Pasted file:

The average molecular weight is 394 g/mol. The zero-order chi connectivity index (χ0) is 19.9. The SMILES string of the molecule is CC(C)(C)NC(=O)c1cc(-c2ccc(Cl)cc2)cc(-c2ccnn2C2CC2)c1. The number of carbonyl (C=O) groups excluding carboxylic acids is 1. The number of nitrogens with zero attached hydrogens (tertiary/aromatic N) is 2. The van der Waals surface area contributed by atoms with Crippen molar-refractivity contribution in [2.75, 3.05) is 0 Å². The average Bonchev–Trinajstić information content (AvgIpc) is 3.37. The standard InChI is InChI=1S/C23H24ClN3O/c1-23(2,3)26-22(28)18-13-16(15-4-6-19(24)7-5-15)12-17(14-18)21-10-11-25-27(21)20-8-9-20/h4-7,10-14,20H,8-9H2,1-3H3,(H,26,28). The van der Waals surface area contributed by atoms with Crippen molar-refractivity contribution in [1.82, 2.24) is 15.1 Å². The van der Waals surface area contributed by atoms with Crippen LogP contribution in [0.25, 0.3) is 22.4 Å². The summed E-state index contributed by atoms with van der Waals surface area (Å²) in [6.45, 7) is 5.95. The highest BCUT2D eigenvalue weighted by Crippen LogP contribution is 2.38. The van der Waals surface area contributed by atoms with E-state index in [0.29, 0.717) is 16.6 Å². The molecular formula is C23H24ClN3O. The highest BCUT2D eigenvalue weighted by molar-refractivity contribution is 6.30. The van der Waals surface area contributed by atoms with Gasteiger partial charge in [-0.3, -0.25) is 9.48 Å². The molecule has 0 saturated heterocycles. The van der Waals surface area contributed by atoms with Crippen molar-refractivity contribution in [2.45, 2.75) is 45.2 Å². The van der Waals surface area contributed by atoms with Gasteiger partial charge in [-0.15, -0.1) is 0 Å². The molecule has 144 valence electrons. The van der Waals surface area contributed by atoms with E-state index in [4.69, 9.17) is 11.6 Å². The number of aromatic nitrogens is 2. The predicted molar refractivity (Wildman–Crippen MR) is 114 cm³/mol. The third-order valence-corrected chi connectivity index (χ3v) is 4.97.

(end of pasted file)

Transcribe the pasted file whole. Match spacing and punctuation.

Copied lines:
The average molecular weight is 394 g/mol. The zero-order chi connectivity index (χ0) is 19.9. The SMILES string of the molecule is CC(C)(C)NC(=O)c1cc(-c2ccc(Cl)cc2)cc(-c2ccnn2C2CC2)c1. The number of carbonyl (C=O) groups excluding carboxylic acids is 1. The number of nitrogens with zero attached hydrogens (tertiary/aromatic N) is 2. The van der Waals surface area contributed by atoms with Crippen molar-refractivity contribution in [2.75, 3.05) is 0 Å². The average Bonchev–Trinajstić information content (AvgIpc) is 3.37. The standard InChI is InChI=1S/C23H24ClN3O/c1-23(2,3)26-22(28)18-13-16(15-4-6-19(24)7-5-15)12-17(14-18)21-10-11-25-27(21)20-8-9-20/h4-7,10-14,20H,8-9H2,1-3H3,(H,26,28). The van der Waals surface area contributed by atoms with Crippen molar-refractivity contribution in [1.82, 2.24) is 15.1 Å². The van der Waals surface area contributed by atoms with Crippen LogP contribution in [0.25, 0.3) is 22.4 Å². The summed E-state index contributed by atoms with van der Waals surface area (Å²) in [6.45, 7) is 5.95. The highest BCUT2D eigenvalue weighted by Crippen LogP contribution is 2.38. The van der Waals surface area contributed by atoms with E-state index in [0.29, 0.717) is 16.6 Å². The molecular formula is C23H24ClN3O. The highest BCUT2D eigenvalue weighted by molar-refractivity contribution is 6.30. The van der Waals surface area contributed by atoms with Gasteiger partial charge in [-0.3, -0.25) is 9.48 Å². The molecule has 0 saturated heterocycles. The van der Waals surface area contributed by atoms with Crippen molar-refractivity contribution in [2.45, 2.75) is 45.2 Å². The van der Waals surface area contributed by atoms with Gasteiger partial charge in [-0.15, -0.1) is 0 Å². The molecule has 144 valence electrons. The van der Waals surface area contributed by atoms with E-state index in [4.69, 9.17) is 11.6 Å². The number of aromatic nitrogens is 2. The predicted molar refractivity (Wildman–Crippen MR) is 114 cm³/mol. The third-order valence-corrected chi connectivity index (χ3v) is 4.97.